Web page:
Status quo bias is an irrational preference for the current state of affairs, even when there are no obvious reasons why this state of affairs should be preferred over possible and knowable alternatives.
A preference for the status quo is not always a bias and can be entirely rational in some cases:
- when the balance of costs and gains is in favor of the status quo and when all possible and knowable alternatives yield a lower balance
- when some alternative yields a higher balance but the transition cost is too high
- when your role in society requires that you are consistent (you’re a school teacher and you’re supposed to teach the canon, or a judge and precedent and predictability are important)
When a preference for the status quo is a form of reasonable risk avoidance, then it’s also wrong to call it a bias: it’s true that sticking with what worked in the past is a safe option when the consequences or costs of alternatives – compared to the cost of existing arrangements – are uncertain or unknowable.
However, people also tend to stick with proven options when the respective costs of different options are clear and an alternative is less costly than the status quo. We sometimes even prefer the status quo when costs aren’t an issue at all. In those cases, it’s correct to call our preferences a bias. Maybe the bias occurs because people don’t want to invest the effort of looking for alternatives and calculating all the costs. Status quo requires no mental effort. Choice is difficult, hence the tendency to do nothing. Or maybe cost calculations – when they are performed – are distorted because people wrongly attribute goodness to longevity. People often believe that something must be worth something if it has existed or if it has been practiced for a long time.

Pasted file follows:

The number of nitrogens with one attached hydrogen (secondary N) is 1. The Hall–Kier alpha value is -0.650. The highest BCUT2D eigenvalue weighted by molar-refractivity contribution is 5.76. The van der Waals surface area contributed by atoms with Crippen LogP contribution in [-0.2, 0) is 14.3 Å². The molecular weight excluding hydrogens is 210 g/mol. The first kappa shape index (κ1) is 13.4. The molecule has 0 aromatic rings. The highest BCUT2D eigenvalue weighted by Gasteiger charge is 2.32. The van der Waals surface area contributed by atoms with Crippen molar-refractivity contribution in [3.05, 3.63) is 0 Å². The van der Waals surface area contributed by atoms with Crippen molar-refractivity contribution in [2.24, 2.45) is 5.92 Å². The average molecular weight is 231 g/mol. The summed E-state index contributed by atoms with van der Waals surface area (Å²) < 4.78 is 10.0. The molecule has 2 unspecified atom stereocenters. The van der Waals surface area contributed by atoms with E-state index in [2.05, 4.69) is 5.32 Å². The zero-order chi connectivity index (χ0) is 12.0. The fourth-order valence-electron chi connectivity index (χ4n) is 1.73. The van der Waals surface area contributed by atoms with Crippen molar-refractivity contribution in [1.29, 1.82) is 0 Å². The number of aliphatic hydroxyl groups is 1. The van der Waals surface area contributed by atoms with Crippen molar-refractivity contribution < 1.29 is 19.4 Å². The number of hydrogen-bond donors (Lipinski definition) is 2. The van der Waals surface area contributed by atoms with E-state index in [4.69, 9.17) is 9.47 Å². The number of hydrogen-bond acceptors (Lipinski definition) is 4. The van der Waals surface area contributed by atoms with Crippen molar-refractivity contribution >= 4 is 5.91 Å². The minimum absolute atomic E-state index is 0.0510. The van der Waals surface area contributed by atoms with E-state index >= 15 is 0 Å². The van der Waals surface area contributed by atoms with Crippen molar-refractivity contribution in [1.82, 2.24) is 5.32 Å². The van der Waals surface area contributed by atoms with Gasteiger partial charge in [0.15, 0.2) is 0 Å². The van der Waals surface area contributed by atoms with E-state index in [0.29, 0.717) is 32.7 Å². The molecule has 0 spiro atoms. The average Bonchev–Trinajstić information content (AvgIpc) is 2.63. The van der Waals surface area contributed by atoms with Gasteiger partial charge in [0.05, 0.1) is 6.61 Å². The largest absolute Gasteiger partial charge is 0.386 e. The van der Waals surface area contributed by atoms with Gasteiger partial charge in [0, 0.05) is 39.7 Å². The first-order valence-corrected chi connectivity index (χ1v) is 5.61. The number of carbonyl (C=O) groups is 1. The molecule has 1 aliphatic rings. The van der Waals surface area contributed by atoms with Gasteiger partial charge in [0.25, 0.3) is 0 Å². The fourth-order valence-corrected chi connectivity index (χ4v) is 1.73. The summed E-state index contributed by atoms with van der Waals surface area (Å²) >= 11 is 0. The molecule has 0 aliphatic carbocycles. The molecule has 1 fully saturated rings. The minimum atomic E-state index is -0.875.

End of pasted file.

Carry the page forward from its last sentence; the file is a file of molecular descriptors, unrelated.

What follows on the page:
Cost calculations can also be biased because people tend to weigh the potential losses of switching from the status quo more heavily than the potential gains. This is called loss aversion – people prefer avoiding losses to acquiring gains even if the gains objectively outweigh the losses – and it could explain a preference for the status quo in the presence of alternatives that are objectively less costly. But status quo bias occurs even when there are no losses or gains from alternatives (experiments have shown that just designating an option as the status quo makes people rate it more highly). Hence, status quo bias is not always a form of loss aversion. Maybe regret avoidance plays a role (a past experience of regret teaches people to avoid decisions that imply change). Or an overvaluation of the virtue of consistency. Or the sunk cost fallacy: American involvement in Vietnam continued for years despite massive loss of lives, precisely because this loss would make defeat costly.
This last example shows how status quo bias can cause human rights violations. Other examples:
- The use of precedent in judicial decisions even if those decisions violate human rights (overvaluing consistency).
- Female genital mutilation often has no other justification than the fact that it has been practiced a long time, that it’s traditional (overvaluing longevity) and that abandoning it would cause disaster.